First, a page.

So important is keeping Apple Inc. – the world’s most valuable company as of January – in Austin that Travis County officials have cobbled together a deal that would give the computer behemoth up to $6.4 million in tax rebates, the Austin-American Statesman reports today. A total of $36 million in state- and local-government incentives could be going to Apple, writes the Statesman’s Farzad Mashhood.My 10K calculation is based on the $36 Million number, which would be the total amount of government subsidies for around 3500 35K/Yr jobs. That's almost 1/3rd of the salary that would be directly subsidized.
I've no problem with iApple paying lower taxes. As an accountant specializing in regulatory tax in the Oil and Gas industry I'm all for paying the tax that you owe, but trying to pay as little as is legally possible. What I do have a problem with is corporate welfare in the form of tax credits. Yes, I even mean tax credits to the oil and gas industry for gas production when prices are at historic lows. If anything, these tax incentives need to go away when the demand is not there. Yes, I know, this runs counter to what you normally hear from our elected officials on the Left when oil prices get high but, if anything, this is when incentives should kick in, to spur much-needed additional production. When natural gas is hovering around the $2/MCF level it's probably accurate to say that production does not need to be spurred.
Apple is a different story. They are currently receiving a premium price for their products due to the cool factor of iApple. The company has done a good job reducing their tax burden up to this point, and I see no reason they should stop trying now. I do have a problem with the State and County offering iApple a de-facto give-away that is going to place additional tax stress on the rest of the Country. A better plan would be to work with State and local business leaders to broaden the tax base, and lower the rate. This would allow the rising tide to raise all ships, not just the one from iApple.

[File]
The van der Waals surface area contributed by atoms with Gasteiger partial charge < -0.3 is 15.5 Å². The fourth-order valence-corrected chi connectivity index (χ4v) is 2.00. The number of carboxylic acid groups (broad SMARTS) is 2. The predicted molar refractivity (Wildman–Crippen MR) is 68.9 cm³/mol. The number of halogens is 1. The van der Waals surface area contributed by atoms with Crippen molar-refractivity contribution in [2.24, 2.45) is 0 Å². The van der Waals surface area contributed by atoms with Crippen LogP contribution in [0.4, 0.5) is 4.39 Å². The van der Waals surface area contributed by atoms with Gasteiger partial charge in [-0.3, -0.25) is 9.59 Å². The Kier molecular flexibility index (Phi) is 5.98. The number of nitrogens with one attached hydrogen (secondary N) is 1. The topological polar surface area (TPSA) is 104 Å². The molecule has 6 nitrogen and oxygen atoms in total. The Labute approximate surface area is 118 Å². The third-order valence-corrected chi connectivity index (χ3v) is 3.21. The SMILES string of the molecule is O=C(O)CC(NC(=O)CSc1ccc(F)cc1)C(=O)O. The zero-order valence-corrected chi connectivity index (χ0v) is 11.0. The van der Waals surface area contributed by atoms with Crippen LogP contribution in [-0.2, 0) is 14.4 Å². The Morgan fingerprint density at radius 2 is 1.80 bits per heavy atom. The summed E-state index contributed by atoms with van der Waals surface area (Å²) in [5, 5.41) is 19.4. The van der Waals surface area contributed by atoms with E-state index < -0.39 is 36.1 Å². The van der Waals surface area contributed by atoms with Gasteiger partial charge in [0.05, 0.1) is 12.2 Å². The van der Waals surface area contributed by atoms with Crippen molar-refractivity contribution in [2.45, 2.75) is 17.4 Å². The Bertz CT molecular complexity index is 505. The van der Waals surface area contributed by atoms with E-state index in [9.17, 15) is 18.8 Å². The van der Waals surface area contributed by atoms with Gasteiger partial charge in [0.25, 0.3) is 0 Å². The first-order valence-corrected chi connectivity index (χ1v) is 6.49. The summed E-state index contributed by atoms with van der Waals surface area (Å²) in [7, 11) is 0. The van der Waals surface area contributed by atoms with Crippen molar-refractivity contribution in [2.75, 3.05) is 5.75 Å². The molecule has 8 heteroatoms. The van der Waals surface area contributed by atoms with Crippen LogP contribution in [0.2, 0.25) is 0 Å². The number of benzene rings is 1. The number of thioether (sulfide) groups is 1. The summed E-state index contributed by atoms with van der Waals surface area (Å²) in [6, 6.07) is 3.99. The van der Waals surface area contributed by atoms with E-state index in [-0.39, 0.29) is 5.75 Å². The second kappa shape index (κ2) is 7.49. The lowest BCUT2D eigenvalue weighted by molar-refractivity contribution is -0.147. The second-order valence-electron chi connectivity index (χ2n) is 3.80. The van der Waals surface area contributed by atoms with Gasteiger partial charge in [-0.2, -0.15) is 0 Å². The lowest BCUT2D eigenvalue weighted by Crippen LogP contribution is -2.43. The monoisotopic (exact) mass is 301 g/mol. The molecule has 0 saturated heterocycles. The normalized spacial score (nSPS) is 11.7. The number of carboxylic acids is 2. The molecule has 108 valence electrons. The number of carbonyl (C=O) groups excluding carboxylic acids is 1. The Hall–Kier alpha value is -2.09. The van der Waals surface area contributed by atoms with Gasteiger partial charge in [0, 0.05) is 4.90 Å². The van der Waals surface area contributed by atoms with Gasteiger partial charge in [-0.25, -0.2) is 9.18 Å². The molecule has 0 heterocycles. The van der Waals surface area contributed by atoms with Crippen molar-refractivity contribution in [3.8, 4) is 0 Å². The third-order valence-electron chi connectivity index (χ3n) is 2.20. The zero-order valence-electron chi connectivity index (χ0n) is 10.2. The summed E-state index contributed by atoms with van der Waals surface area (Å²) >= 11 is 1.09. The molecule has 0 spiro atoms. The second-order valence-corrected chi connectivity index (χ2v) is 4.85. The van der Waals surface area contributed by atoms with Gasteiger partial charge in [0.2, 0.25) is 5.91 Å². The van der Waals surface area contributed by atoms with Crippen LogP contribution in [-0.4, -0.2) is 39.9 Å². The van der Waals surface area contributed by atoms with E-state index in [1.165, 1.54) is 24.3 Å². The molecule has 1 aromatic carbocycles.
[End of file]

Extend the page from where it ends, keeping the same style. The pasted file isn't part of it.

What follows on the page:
A second problem that I have with this is inside the article (and headline) itself. I'm a fan of Texas Watchdog, and I appreciate their reporting mainly because it's typically presented accurately and without bias. The headline and the lead paragraph contain much of the language you see from the Occupy crowd, language that I feel is unecessary and serves only to bias the reader against the tax-break plan through the use of class warfare. In reality, it doesn't much matter how big, or how valuable, iApple is today. If this same deal was to be offered to a small-cap start up it'd still be a flawed plan.
One of the main arguments against the Federal income tax code is that it's an inconsistent, loophole-filled mess of a document. Given that Texas pols love to talk about "doing things the Texas way" wouldn't a good solution be to stop making Texas tax inconsistent and loophole-filled? Why not try to broaden the base and make the tax rates as low as possible for all?
And can we rid ourselves of the silly Occupy class warfare? It's bad for business. (i.e. jobs, and benefits, and people's well-being and society in general)